THE FELT CORNERSHOP

This past August, an abandoned storefront in East London was transformed into a temporary art installation.

Cornershop, the brainchild of fiber artist, Lucy Sparrow, is a fun take on consumerism where the shelves are stocked with every traditional shop item you could think of:  cash register, magazine rack, newspapers, ice box, biscuit isle, lady items, beer, crisps – my personal favorite ‘the oyster card’ (think public transportation pass).

You’re waiting for the fun part right?   The items were hand-stitched by Sparrow and her assistant.  The undertaking took 8 months and they blew through 984 square feet of felt.  Sparrow describes corner shops as a “slice of life…The exhibition encourages people to take a closer look at the everyday.”

All the items were available for purchase in the store and online, during that time Sparrow offered a variety of sewing workshops, designed to engage the local community in public art.  In a interview with The Guardian, Sparrow openly expressed her fear of selling out the shop…”Obviously it would be nice to sell it all on opening night, but I have this fear of having to make it all again,” she said.  “I don’t think I can go though that.  It might actually break me.”

As well as £1,000 of sponsorship money from Swizzels sweets, the project was funded by a Kickstarter campaign, which raised £10,500, and £8,000 of Arts Council funding.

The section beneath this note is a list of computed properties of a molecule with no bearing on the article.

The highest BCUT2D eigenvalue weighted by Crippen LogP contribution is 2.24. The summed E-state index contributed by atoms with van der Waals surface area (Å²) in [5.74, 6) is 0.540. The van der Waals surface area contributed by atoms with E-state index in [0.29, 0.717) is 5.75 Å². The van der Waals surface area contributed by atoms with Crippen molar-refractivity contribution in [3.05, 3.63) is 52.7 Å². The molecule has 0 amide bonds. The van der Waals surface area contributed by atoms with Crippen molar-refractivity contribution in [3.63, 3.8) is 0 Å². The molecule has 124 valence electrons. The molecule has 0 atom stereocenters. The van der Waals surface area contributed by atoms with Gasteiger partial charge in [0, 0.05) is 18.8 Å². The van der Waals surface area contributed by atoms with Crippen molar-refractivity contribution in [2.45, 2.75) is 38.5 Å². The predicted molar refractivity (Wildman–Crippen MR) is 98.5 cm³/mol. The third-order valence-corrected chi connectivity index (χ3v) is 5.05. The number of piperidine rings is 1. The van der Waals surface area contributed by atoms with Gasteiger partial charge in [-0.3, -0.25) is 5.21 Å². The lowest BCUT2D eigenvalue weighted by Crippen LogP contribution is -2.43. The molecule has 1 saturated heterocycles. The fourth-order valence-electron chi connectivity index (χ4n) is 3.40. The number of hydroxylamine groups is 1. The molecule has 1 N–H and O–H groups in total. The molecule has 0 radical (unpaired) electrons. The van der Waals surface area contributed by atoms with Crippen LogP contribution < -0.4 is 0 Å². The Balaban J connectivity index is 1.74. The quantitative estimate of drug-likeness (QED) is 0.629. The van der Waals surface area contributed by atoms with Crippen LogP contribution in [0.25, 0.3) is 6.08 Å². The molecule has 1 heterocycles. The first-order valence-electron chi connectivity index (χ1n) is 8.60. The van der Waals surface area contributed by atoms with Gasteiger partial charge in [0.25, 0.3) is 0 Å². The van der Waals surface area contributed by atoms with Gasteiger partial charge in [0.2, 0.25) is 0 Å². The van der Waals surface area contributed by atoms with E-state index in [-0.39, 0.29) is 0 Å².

The project is closed now, but you can still browse the items online.

photos via Sew Your Soul and Fashion For Lunch

Quote from The Guardian

 

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GLOWING JELLYFISH SWIM IN ABANDONED BUILDING

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Every night at 10pm, the shutter was raised on a abandoned building and passersby were greeted to a blue lit, massive aquarium filled with a sea of large, glowing jellyfish.

The piece, The Physical Possibility Of Inspiring Imagination In The Mind Of Somebody Living, was installed by the artist team Walter Hugo & Zoniel and unveiled in the city of Toxteth, Liverpool on June 26, 2014.

The exhibit was developed for the Liverpool Biennial. As part of the project, a live-stream video from inside the tank, was projected onto the windows of the Gazelli Art House in London. The project linked the two cities until July 26, 2014.

“If you look closely, you can often see cars go by and observers from the street in Toxteth gazing back at you through the installation.”

all images courtesy of Gazelli art house

Via MyModernMet, Designboom

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